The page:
In my district, a major change in the grading policy occurred this year. Because of this, there has been an increased focus on providing students with timely feedback in order for students to redo assignments and resubmit. Teachers have willingly jump on board with this idea, but there has been little instruction in how to give quality feedback to students and how to make sure students receive and apply said feedback. This article touches on some of the ways teachers can assist students with receiving feedback on formative assessments and following up on the given suggestions. A major hurdle that is not discussed in the article is the fact that students must be engaged in their assignments and activities in order to be motivated to improve them. This goes back to the idea of culturally responsive teaching, allowing educators the freedom to create their own lessons based on student interests, and determine the pacing of their course. If students are not engaged in the content, they are less inclined to internalize their feedback and try again, especially on an assignment they didn't enjoy completing in the first place. Yes, giving feedback to students is extremely important in regards to student achievement, self-assessment, reflection, and having a positive growth mindset. However, students who are not engaged from the start will not see their feedback as valuable, they will view it as being forced to review an assignment that didn't make sense to them to begin with.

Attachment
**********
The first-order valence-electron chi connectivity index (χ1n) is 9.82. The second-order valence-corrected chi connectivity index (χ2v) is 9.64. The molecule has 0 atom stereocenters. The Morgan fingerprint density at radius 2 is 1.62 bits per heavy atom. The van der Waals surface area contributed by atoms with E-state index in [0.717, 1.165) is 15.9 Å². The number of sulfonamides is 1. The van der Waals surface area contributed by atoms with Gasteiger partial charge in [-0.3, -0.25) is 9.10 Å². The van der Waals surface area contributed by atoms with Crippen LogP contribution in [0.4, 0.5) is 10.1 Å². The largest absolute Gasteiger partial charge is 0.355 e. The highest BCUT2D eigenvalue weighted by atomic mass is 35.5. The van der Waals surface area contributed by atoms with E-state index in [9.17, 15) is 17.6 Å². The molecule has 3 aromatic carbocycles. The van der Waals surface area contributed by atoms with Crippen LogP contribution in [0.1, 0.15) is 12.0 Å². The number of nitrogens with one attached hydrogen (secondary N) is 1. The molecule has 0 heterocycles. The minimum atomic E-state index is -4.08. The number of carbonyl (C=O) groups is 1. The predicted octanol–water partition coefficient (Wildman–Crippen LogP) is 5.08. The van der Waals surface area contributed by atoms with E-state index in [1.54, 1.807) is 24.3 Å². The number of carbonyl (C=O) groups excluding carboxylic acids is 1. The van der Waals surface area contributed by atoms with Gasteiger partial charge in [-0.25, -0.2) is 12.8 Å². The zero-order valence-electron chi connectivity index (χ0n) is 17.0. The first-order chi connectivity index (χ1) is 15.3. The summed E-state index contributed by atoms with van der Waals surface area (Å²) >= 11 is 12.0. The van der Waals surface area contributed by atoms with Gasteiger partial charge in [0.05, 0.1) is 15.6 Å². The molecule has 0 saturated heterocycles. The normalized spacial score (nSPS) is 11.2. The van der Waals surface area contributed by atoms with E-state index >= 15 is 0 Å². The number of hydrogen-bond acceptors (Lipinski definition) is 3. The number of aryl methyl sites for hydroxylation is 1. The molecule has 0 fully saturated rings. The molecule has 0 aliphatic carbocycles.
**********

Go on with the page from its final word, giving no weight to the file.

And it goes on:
Marianne Stenger's picture
Marianne Stenger
Education writer with Open Colleges

Hi Rachel, thanks for your insightful comment.

I absolutely agree. Engagement is so important and if students aren't engaged to begin with, making feedback engaging will certainly be a challenge. This article I wrote a few years back looks at the importance of sparking students' curiosity and how this can help even "boring" topics come alive: https://www.edutopia.org/blog/why-curiosity-enhances-learning-marianne-s...

Nina's picture

As a formative assessment measure, feedback can be used to guide the learner forward and make adjustments to student learning. Feedback should be specific and precise, whether its reinforcing or corrective. Stating specific details is a great way to allow the student to understand exactly why they're being praised or what needs to be corrected. Number 4 is great because I think teachers are used to giving corrective feedback, without stating something positive about what the learner can do, which can often lead students to become less engaged and lack motivation to learn.
Rachel, you made a good point about providing quality feedback to students and how to make sure students receive and apply the feedback. This would be a great topic for a webinar, workshop or professional development.